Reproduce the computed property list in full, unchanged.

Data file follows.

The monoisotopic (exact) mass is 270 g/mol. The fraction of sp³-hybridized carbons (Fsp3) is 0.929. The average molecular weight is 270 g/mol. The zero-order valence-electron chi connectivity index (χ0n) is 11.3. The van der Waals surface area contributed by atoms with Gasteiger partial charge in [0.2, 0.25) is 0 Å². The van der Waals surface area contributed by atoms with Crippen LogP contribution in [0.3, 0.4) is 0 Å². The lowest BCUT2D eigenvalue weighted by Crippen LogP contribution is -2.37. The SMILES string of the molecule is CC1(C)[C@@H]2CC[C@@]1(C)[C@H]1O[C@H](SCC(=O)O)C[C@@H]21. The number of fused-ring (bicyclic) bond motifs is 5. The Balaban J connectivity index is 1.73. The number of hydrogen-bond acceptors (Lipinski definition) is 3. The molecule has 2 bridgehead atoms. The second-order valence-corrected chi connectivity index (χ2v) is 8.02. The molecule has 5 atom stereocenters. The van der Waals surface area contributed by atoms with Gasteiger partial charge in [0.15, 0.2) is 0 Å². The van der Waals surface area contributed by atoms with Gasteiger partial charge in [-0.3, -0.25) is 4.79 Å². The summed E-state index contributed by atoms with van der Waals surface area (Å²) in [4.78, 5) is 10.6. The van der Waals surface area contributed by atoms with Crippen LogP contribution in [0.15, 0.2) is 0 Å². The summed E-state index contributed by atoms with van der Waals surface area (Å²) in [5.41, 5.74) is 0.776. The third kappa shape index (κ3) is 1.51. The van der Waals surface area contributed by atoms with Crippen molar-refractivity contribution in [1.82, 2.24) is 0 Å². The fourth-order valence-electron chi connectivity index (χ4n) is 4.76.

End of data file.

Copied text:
The monoisotopic (exact) mass is 270 g/mol. The fraction of sp³-hybridized carbons (Fsp3) is 0.929. The average molecular weight is 270 g/mol. The zero-order valence-electron chi connectivity index (χ0n) is 11.3. The van der Waals surface area contributed by atoms with Gasteiger partial charge in [0.2, 0.25) is 0 Å². The van der Waals surface area contributed by atoms with Crippen LogP contribution in [0.3, 0.4) is 0 Å². The lowest BCUT2D eigenvalue weighted by Crippen LogP contribution is -2.37. The SMILES string of the molecule is CC1(C)[C@@H]2CC[C@@]1(C)[C@H]1O[C@H](SCC(=O)O)C[C@@H]21. The number of fused-ring (bicyclic) bond motifs is 5. The Balaban J connectivity index is 1.73. The number of hydrogen-bond acceptors (Lipinski definition) is 3. The molecule has 2 bridgehead atoms. The second-order valence-corrected chi connectivity index (χ2v) is 8.02. The molecule has 5 atom stereocenters. The van der Waals surface area contributed by atoms with Gasteiger partial charge in [0.15, 0.2) is 0 Å². The van der Waals surface area contributed by atoms with Gasteiger partial charge in [-0.3, -0.25) is 4.79 Å². The summed E-state index contributed by atoms with van der Waals surface area (Å²) in [4.78, 5) is 10.6. The van der Waals surface area contributed by atoms with Crippen LogP contribution in [0.15, 0.2) is 0 Å². The summed E-state index contributed by atoms with van der Waals surface area (Å²) in [5.41, 5.74) is 0.776. The third kappa shape index (κ3) is 1.51. The van der Waals surface area contributed by atoms with Crippen molar-refractivity contribution in [1.82, 2.24) is 0 Å². The fourth-order valence-electron chi connectivity index (χ4n) is 4.76.